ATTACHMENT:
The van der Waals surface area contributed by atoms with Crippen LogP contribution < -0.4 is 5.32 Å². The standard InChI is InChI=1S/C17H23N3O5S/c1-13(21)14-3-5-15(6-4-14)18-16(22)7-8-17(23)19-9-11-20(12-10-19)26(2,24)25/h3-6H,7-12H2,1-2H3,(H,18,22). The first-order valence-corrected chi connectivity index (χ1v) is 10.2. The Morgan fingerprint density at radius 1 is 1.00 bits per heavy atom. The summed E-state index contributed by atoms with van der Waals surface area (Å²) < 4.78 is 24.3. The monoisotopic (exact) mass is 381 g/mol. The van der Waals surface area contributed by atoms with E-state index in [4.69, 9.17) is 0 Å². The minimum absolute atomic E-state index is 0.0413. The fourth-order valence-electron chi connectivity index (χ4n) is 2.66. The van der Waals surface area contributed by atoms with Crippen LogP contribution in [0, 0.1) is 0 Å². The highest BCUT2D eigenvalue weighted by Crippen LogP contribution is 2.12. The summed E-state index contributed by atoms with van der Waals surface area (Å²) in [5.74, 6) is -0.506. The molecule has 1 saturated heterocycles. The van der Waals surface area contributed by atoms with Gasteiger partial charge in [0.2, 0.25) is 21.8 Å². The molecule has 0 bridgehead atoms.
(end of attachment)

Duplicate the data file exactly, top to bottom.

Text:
The van der Waals surface area contributed by atoms with Crippen LogP contribution < -0.4 is 5.32 Å². The standard InChI is InChI=1S/C17H23N3O5S/c1-13(21)14-3-5-15(6-4-14)18-16(22)7-8-17(23)19-9-11-20(12-10-19)26(2,24)25/h3-6H,7-12H2,1-2H3,(H,18,22). The first-order valence-corrected chi connectivity index (χ1v) is 10.2. The Morgan fingerprint density at radius 1 is 1.00 bits per heavy atom. The summed E-state index contributed by atoms with van der Waals surface area (Å²) < 4.78 is 24.3. The monoisotopic (exact) mass is 381 g/mol. The van der Waals surface area contributed by atoms with E-state index in [4.69, 9.17) is 0 Å². The minimum absolute atomic E-state index is 0.0413. The fourth-order valence-electron chi connectivity index (χ4n) is 2.66. The van der Waals surface area contributed by atoms with Crippen LogP contribution in [0, 0.1) is 0 Å². The highest BCUT2D eigenvalue weighted by Crippen LogP contribution is 2.12. The summed E-state index contributed by atoms with van der Waals surface area (Å²) in [5.74, 6) is -0.506. The molecule has 1 saturated heterocycles. The van der Waals surface area contributed by atoms with Gasteiger partial charge in [0.2, 0.25) is 21.8 Å². The molecule has 0 bridgehead atoms.